The Best Single Malt Scotch to Buy Your Stereotypical Father-in-Law
So, you’ve checked off everyone on your gift list, except for one. The one. Your father-in-law. The man who gave you your significant other, but still seems to hold it against you on some level. The man who refuses to laugh at your jokes. The man who greets you not with a hug but with a brief, disinterested handshake. The man whose respect you want even more than that of your own father.
What do you get such a man? A tie? A set of monogrammed golf tees? A framed picture of the two of you? Hell no. You get him scotch. And you make sure it’s the right scotch. Which bottle that is depends on where you are in your relationship. Here is our guide to not screwing up your most important decision of the year:
You want to impress this guy, lay the groundwork for a lasting friendship based on trust and mutual respect. You need something good natured and easy going, just like you, something friendly with just that hint of smoke. You can just picture it now, him tearing open the tall, rectangular box and looking up at you with a slight but knowing smile. Maybe, later that night, he suggests cracking it open. He pours you a glass. Maybe, just maybe, he lets you call him dad.
Best Bets: The mildly peaty Highland Park 12-year ($55), the mild and soft Aberfeldy 12-year ($43) or the round, caramelly Auchentoshan American Oak Scotch ($35).
All that bonding and toasting and smiling last year? Didn’t happen. Guy didn’t even fully unwrap the dang thing. Just muttered thanks and put it aside. This year, it’ll be different, though. You’re family now! Time to step up the price and buy him a serious bottle from one of the noble scotch houses. He’ll scope the label, lift his eyebrows, nod approvingly and internally feel a pang of regret about giving you that Sweaters Of The World coffee table book that clearly came from a discount bin. Then you’ll finally have that one-on-one drink.
Best Bets: The complex Laphroaig Triple Wood ($75), the rich, sherried Macallan 12-year ($60) or the briny, robustly peaty Lagavulin 16-year.
Married One Year
So that didn’t do it either. What does this guy want? Money? It’s money, isn’t it. Oh, you’ll give him money. Time to splurge on a magnificent bottle. And he’ll respect you for it. Finally.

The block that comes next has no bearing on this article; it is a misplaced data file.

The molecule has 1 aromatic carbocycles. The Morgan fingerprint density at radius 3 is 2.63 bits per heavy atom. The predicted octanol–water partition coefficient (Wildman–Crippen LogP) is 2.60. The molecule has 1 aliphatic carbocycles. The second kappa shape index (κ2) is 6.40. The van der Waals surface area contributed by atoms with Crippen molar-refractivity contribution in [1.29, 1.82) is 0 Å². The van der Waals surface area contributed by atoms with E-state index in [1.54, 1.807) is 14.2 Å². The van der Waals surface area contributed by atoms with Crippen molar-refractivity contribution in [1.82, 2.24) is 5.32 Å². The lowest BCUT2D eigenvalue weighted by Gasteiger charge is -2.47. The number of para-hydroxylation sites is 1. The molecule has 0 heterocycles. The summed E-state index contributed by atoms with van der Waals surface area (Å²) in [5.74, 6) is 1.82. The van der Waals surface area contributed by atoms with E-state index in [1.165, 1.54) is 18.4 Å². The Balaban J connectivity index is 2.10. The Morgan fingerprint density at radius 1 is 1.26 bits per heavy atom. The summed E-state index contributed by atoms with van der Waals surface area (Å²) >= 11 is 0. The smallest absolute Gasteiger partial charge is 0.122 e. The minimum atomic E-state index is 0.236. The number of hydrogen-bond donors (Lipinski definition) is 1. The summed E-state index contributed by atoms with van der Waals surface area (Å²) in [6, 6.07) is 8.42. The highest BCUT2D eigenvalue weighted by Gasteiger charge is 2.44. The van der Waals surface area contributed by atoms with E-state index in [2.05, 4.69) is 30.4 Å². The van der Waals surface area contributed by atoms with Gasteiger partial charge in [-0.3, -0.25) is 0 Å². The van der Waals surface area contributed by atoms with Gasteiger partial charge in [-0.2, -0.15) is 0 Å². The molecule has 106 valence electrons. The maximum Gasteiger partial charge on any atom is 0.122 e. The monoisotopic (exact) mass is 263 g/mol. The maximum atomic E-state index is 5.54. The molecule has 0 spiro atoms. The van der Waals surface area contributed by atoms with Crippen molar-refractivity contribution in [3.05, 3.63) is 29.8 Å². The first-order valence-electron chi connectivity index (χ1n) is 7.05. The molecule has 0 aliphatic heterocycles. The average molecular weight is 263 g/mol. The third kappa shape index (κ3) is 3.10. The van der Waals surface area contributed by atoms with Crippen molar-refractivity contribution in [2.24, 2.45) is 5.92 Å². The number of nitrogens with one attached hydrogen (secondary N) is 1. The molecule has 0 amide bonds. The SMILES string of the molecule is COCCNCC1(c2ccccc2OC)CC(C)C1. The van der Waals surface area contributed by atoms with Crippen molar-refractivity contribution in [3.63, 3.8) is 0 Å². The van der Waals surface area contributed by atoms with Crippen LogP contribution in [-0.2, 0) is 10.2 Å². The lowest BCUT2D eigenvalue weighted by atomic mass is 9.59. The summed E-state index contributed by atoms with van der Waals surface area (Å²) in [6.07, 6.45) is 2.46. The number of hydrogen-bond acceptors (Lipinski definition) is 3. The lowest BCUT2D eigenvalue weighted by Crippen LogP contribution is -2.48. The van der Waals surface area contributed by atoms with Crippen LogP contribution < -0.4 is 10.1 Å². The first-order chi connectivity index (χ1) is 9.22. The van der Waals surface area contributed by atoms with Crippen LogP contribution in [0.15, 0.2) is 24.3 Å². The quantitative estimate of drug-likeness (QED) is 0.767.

Best Bets: The shockingly light, yet beautifully complex Highland Park 17-year Ice Single Malt ($325), the orange-laced peaty punch-in-the-mouth that is the Talisker 18-year ($150) or the oaky, soothing, roasted coffee-tinged The Balvenie Tun 1509 ($400).
Married Two Years
OK, so he didn’t want money. That’s fine. At least someone enjoyed that spectacular whisky: You. But only because you snuck down to the living room in the middle of the night and grabbed that bottle from next to his chair where he unceremoniously dropped it. And you drank from it. Oh did you drink from it. Right from the bottle. While you sat in his chair. And you did not feel great the next morning. And you did not look great, which you think your mother-in-law might have picked up on. This year, though, you’ve got it figured out. You’ll catch his eye with something esoteric—a distillery even the great scotch expert himself has never heard of before. More importantly, you’ve given up your hopes of sharing a drink with him. Haven’t you heard? “Huh” is the new “this is amazing, thank you so much.”
Best Bets: The apple-scented, edgy Craigellachie 13-year ($50), the light but malty Loch Lomond Single Grain ($30) or the toasty, uniquely vintage Bruichladdich Islay Barley 2009 ($55).
Married Five Years
Hey, you tried. It’s not your fault he can’t appreciate your thoughtfulness. Not to mention your wit, intelligence, charm and general decency. Scotch? Ha! Wasted on this guy. He’ll make do with a bottle of cheap whiskey shipped to his house. Because now that the twins are here, Christmas is at your place. One day, of course, they’re going to grow up and get married. And you’ll be on the receiving end of the scotch bottles. Good luck impressing you. Little shits.
Best Bets: For the definition of what he is not, get the Kentucky Gentleman ($11). For the raw, fiery embodiment of your relationship with this tormentor, buy George Dickel White No. 1 Corn Whisky ($24). Or if you’d rather remind him that no matter how many pull-ups he says he can do, he is aging, nothing beats Old Grand-Dad ($19).